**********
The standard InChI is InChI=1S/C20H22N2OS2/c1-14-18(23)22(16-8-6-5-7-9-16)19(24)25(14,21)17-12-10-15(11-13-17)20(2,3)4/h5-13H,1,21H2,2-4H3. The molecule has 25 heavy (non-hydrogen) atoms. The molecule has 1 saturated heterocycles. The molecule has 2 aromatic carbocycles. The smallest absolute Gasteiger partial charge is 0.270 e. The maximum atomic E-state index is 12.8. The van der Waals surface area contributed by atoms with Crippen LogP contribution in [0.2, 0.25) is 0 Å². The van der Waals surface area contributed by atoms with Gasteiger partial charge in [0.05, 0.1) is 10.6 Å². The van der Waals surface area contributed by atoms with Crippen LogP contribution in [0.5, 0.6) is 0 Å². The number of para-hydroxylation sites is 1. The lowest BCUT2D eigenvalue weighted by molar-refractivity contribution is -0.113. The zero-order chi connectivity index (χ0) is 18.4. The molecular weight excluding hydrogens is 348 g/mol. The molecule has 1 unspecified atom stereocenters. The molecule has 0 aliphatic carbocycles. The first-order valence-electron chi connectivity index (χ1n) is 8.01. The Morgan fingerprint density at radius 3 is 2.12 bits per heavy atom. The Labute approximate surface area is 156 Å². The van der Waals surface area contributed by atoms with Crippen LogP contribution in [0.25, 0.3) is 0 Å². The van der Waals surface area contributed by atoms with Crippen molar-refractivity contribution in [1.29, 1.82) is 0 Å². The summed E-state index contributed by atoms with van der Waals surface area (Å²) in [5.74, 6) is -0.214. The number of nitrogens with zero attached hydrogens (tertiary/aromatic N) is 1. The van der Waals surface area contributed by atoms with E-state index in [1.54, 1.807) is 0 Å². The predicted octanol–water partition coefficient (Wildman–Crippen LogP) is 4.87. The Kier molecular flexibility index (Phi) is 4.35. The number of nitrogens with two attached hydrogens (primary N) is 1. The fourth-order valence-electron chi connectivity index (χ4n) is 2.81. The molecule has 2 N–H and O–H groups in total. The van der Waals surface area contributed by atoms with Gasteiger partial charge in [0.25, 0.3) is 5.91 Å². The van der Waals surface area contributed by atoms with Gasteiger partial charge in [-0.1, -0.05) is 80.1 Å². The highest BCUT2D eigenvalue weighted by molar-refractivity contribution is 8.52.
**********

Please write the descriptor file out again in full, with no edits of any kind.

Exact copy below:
The standard InChI is InChI=1S/C20H22N2OS2/c1-14-18(23)22(16-8-6-5-7-9-16)19(24)25(14,21)17-12-10-15(11-13-17)20(2,3)4/h5-13H,1,21H2,2-4H3. The molecule has 25 heavy (non-hydrogen) atoms. The molecule has 1 saturated heterocycles. The molecule has 2 aromatic carbocycles. The smallest absolute Gasteiger partial charge is 0.270 e. The maximum atomic E-state index is 12.8. The van der Waals surface area contributed by atoms with Crippen LogP contribution in [0.2, 0.25) is 0 Å². The van der Waals surface area contributed by atoms with Gasteiger partial charge in [0.05, 0.1) is 10.6 Å². The van der Waals surface area contributed by atoms with Crippen LogP contribution in [0.5, 0.6) is 0 Å². The number of para-hydroxylation sites is 1. The lowest BCUT2D eigenvalue weighted by molar-refractivity contribution is -0.113. The zero-order chi connectivity index (χ0) is 18.4. The molecular weight excluding hydrogens is 348 g/mol. The molecule has 1 unspecified atom stereocenters. The molecule has 0 aliphatic carbocycles. The first-order valence-electron chi connectivity index (χ1n) is 8.01. The Morgan fingerprint density at radius 3 is 2.12 bits per heavy atom. The Labute approximate surface area is 156 Å². The van der Waals surface area contributed by atoms with Crippen LogP contribution in [0.25, 0.3) is 0 Å². The van der Waals surface area contributed by atoms with Crippen molar-refractivity contribution in [1.29, 1.82) is 0 Å². The summed E-state index contributed by atoms with van der Waals surface area (Å²) in [5.74, 6) is -0.214. The number of nitrogens with zero attached hydrogens (tertiary/aromatic N) is 1. The van der Waals surface area contributed by atoms with E-state index in [1.54, 1.807) is 0 Å². The predicted octanol–water partition coefficient (Wildman–Crippen LogP) is 4.87. The Kier molecular flexibility index (Phi) is 4.35. The number of nitrogens with two attached hydrogens (primary N) is 1. The fourth-order valence-electron chi connectivity index (χ4n) is 2.81. The molecule has 2 N–H and O–H groups in total. The van der Waals surface area contributed by atoms with Gasteiger partial charge in [0.25, 0.3) is 5.91 Å². The van der Waals surface area contributed by atoms with Gasteiger partial charge in [-0.1, -0.05) is 80.1 Å². The highest BCUT2D eigenvalue weighted by molar-refractivity contribution is 8.52.